Despite this consistent concern with issues of engagement, participation, communication and accountability, institutional commitments and rhetoric are thwarted in practice by a number of factors including time, bureaucratic impediments, lack of incentives and funding, security and political constraints, differences between the social and cultural values of outsiders and insiders, and lack of capacity. Engaging with crisis affected populations can be costly, complicated, time-consuming and, arguably, inappropriate for international actors in certain humanitarian situations.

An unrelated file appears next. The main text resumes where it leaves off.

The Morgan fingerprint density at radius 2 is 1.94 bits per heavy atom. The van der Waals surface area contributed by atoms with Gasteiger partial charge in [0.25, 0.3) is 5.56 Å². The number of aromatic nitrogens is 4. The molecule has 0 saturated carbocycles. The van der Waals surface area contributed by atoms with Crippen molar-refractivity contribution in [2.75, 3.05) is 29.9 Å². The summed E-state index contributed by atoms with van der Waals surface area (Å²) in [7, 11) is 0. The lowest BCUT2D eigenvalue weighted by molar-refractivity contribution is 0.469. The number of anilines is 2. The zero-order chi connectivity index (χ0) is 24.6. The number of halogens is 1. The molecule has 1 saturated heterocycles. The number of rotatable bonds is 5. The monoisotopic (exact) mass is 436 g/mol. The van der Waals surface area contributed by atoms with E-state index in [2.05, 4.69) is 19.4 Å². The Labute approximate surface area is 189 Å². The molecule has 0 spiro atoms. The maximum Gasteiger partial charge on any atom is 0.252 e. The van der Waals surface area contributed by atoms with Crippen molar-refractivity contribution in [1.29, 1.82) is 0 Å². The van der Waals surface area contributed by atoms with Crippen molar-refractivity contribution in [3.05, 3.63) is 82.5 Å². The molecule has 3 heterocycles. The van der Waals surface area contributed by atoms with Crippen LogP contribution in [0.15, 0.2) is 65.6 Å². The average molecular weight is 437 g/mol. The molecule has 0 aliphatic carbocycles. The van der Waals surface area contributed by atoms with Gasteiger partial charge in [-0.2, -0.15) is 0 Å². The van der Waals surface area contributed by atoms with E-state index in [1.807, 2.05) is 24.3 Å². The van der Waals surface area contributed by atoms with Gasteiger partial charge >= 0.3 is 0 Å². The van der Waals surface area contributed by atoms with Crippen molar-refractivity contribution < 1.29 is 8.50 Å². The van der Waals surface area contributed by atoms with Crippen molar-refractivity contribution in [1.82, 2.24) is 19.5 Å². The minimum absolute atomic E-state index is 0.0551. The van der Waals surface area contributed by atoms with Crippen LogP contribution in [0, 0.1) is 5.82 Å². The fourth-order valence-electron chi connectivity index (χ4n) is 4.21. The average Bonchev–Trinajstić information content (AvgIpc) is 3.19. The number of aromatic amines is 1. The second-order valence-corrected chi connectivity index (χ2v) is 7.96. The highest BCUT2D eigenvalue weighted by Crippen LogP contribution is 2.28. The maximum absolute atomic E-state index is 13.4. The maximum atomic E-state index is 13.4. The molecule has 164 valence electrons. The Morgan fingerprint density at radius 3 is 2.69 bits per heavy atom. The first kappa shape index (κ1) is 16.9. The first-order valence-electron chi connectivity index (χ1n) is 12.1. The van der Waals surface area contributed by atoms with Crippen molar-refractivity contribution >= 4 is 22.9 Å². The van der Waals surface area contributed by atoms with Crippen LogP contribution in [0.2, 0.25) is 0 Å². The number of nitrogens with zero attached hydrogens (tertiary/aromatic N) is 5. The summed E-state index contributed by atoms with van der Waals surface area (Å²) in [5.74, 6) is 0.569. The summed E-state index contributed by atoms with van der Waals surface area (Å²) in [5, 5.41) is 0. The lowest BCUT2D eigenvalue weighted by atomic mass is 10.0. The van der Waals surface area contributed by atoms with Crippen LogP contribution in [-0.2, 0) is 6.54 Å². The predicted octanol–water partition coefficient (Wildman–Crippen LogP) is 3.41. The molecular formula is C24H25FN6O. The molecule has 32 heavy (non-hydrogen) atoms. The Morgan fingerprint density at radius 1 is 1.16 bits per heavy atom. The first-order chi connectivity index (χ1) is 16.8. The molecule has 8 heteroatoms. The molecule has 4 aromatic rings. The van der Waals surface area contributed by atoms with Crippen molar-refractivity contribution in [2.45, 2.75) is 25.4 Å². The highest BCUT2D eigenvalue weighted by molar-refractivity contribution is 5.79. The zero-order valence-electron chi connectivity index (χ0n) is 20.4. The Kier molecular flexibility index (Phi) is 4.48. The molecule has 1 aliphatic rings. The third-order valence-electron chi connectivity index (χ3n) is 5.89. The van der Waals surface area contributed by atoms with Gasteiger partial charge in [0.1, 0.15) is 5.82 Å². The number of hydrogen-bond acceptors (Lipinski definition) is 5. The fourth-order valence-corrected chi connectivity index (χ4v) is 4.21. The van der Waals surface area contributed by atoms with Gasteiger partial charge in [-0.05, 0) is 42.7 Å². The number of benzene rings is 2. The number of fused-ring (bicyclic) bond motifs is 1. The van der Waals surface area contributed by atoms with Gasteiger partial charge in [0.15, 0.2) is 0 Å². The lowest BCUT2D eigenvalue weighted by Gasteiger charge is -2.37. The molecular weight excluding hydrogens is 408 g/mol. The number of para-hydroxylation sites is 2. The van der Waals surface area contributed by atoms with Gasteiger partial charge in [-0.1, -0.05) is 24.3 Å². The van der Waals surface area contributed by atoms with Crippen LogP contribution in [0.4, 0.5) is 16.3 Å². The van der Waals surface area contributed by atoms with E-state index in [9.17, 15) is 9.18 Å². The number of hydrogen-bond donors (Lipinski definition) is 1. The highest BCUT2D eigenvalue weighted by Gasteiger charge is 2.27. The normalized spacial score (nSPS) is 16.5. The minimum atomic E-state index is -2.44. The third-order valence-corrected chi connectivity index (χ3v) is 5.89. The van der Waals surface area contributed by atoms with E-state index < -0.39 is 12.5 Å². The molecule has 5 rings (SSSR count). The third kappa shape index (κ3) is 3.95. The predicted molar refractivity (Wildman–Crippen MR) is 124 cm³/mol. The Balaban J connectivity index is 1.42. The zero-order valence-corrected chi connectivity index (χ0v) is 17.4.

Some remain unconvinced that the participation of affected people in humanitarian responses can be anything other than tokenistic or even manipulative. Hard data on levels, quality and outcomes of various approaches to engaging with crisis-affected populations are scarce.
This paper summarises current understandings of methods and approaches to engaging with crisis-affected populations in humanitarian action. It is based on a literature review and aims to provide a basis for discussion at the 29th ALNAP Annual Meeting in Addis Ababa in March 2014.